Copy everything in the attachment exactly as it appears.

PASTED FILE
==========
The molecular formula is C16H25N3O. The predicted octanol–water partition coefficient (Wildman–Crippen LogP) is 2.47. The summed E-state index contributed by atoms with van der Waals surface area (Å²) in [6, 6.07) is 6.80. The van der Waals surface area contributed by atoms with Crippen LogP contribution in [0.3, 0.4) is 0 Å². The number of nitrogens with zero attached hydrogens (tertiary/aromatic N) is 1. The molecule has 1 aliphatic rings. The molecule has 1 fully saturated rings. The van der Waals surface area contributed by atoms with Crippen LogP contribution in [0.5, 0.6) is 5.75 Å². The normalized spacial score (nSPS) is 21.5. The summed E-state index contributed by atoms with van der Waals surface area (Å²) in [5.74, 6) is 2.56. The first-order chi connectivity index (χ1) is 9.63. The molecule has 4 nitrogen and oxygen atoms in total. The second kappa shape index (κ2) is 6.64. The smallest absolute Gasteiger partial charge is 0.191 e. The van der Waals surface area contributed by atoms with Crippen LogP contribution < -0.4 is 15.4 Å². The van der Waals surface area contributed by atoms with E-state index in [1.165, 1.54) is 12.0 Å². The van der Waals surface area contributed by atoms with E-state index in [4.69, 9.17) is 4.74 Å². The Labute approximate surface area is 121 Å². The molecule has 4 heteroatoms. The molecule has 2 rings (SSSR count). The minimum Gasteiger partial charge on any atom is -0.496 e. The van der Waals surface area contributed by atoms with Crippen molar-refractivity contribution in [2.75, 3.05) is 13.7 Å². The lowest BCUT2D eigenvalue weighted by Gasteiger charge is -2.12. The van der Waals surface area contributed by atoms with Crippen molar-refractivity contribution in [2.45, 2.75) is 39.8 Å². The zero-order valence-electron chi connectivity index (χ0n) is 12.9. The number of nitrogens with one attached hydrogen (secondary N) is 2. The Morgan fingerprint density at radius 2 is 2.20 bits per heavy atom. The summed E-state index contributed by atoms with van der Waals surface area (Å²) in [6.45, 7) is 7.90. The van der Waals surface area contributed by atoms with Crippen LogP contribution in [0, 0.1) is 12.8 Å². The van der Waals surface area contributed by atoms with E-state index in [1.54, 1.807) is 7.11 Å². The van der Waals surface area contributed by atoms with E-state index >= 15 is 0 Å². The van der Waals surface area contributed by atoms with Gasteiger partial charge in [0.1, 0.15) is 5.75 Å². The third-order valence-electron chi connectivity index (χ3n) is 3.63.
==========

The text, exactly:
The molecular formula is C16H25N3O. The predicted octanol–water partition coefficient (Wildman–Crippen LogP) is 2.47. The summed E-state index contributed by atoms with van der Waals surface area (Å²) in [6, 6.07) is 6.80. The van der Waals surface area contributed by atoms with Crippen LogP contribution in [0.3, 0.4) is 0 Å². The number of nitrogens with zero attached hydrogens (tertiary/aromatic N) is 1. The molecule has 1 aliphatic rings. The molecule has 1 fully saturated rings. The van der Waals surface area contributed by atoms with Crippen LogP contribution in [0.5, 0.6) is 5.75 Å². The normalized spacial score (nSPS) is 21.5. The summed E-state index contributed by atoms with van der Waals surface area (Å²) in [5.74, 6) is 2.56. The first-order chi connectivity index (χ1) is 9.63. The molecule has 4 nitrogen and oxygen atoms in total. The second kappa shape index (κ2) is 6.64. The smallest absolute Gasteiger partial charge is 0.191 e. The van der Waals surface area contributed by atoms with Crippen LogP contribution < -0.4 is 15.4 Å². The van der Waals surface area contributed by atoms with E-state index in [1.165, 1.54) is 12.0 Å². The van der Waals surface area contributed by atoms with E-state index in [4.69, 9.17) is 4.74 Å². The Labute approximate surface area is 121 Å². The molecule has 4 heteroatoms. The molecule has 2 rings (SSSR count). The minimum Gasteiger partial charge on any atom is -0.496 e. The van der Waals surface area contributed by atoms with Crippen molar-refractivity contribution in [2.75, 3.05) is 13.7 Å². The lowest BCUT2D eigenvalue weighted by Gasteiger charge is -2.12. The van der Waals surface area contributed by atoms with Crippen molar-refractivity contribution in [2.45, 2.75) is 39.8 Å². The zero-order valence-electron chi connectivity index (χ0n) is 12.9. The number of nitrogens with one attached hydrogen (secondary N) is 2. The Morgan fingerprint density at radius 2 is 2.20 bits per heavy atom. The summed E-state index contributed by atoms with van der Waals surface area (Å²) in [6.45, 7) is 7.90. The van der Waals surface area contributed by atoms with Crippen LogP contribution in [0, 0.1) is 12.8 Å². The van der Waals surface area contributed by atoms with E-state index in [1.54, 1.807) is 7.11 Å². The van der Waals surface area contributed by atoms with E-state index >= 15 is 0 Å². The van der Waals surface area contributed by atoms with Gasteiger partial charge in [0.1, 0.15) is 5.75 Å². The third-order valence-electron chi connectivity index (χ3n) is 3.63.